Rowan Williams, the former Archbishop of Canterbury, calls it a “fascinating detective story” of Luke’s Gospel. Continue reading
The fragment of papyrus drifted into obscurity and since 1901 has languished in vaults deep inside a library in England.
But now, it’s found the light. Continue reading
According to the Association of Statisticians of American Religious Bodies, which surveys our beliefs every 10 years like the census, more than 75% of Americans are Christians. Are you surprised by the second most popular religions?
h/t the Post’s GovBeat blog
A piece of papyrus with the words “Jesus said to them, my wife” has been dated to the 6th to 9th centuries, Harvard Divinity School reports.
The small fragment — a mere 1 1/2 inches by 3 inches — caused a storm of criticism in 2012 when Karen L. King, a professor at the school, announced its existence in 2012. The origin and author of the papyrus remains a mystery. All we know is a collector, who owned the papyrus and wishes to remain anonymous, had asked for King’s help in finding out more about it. Continue reading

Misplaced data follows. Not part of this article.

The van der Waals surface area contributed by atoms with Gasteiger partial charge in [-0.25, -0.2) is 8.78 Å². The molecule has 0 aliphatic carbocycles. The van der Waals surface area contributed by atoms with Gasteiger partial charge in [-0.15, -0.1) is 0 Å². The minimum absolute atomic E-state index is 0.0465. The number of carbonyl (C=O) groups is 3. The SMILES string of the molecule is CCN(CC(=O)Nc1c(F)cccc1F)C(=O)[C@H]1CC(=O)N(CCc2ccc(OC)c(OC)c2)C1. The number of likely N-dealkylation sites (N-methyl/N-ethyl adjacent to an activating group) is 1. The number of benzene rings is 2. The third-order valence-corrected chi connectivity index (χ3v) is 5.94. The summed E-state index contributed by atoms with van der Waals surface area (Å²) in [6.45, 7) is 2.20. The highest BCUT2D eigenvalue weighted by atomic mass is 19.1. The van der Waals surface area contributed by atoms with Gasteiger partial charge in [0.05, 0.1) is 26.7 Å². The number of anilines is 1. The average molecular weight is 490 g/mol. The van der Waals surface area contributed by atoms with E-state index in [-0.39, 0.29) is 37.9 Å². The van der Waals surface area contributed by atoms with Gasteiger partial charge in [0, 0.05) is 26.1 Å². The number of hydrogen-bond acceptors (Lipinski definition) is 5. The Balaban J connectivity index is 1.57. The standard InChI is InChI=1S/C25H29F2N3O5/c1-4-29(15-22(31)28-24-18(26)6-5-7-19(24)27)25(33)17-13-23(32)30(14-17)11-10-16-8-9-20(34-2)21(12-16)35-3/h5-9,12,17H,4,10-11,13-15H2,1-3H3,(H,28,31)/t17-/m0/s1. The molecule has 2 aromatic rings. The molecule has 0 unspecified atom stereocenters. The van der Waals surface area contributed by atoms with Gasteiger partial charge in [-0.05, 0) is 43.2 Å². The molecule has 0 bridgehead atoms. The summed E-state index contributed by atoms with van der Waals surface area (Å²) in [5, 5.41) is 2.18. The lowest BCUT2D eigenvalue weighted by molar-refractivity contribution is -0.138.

The British Museum has used CAT scans to examine eight Egyptian-era mummies, one of whom was a woman who died about AD 700. But researchers were able to discover with their eyes alone what the 20-to-35-year-old carried to protect her in life and death: a Christian tattoo. Continue reading
Some have long suspected that the Shroud of Turin, which seems like an X-ray of a Christ-like figure, is a medieval forgery. After all, when Oxford University researchers tested a piece of the shroud in 1988 with radiocarbon dating, results showed it was little more than 700 years old.
Not so fast, say Italian scientists, who have provided an interesting theory to explain the problem with radiocarbon dating and how the ghostly image appeared on the burial cloth. Continue reading
“He loaded ten of Abraham’s camels with all kinds of expensive gifts,” we’re told in Genesis. Unfortunately, archaeologists at Tel Aviv University have used radiocarbon dating to reveal an anachronism: Camels were not domesticated in the southern Levant until 900 B.C. Continue reading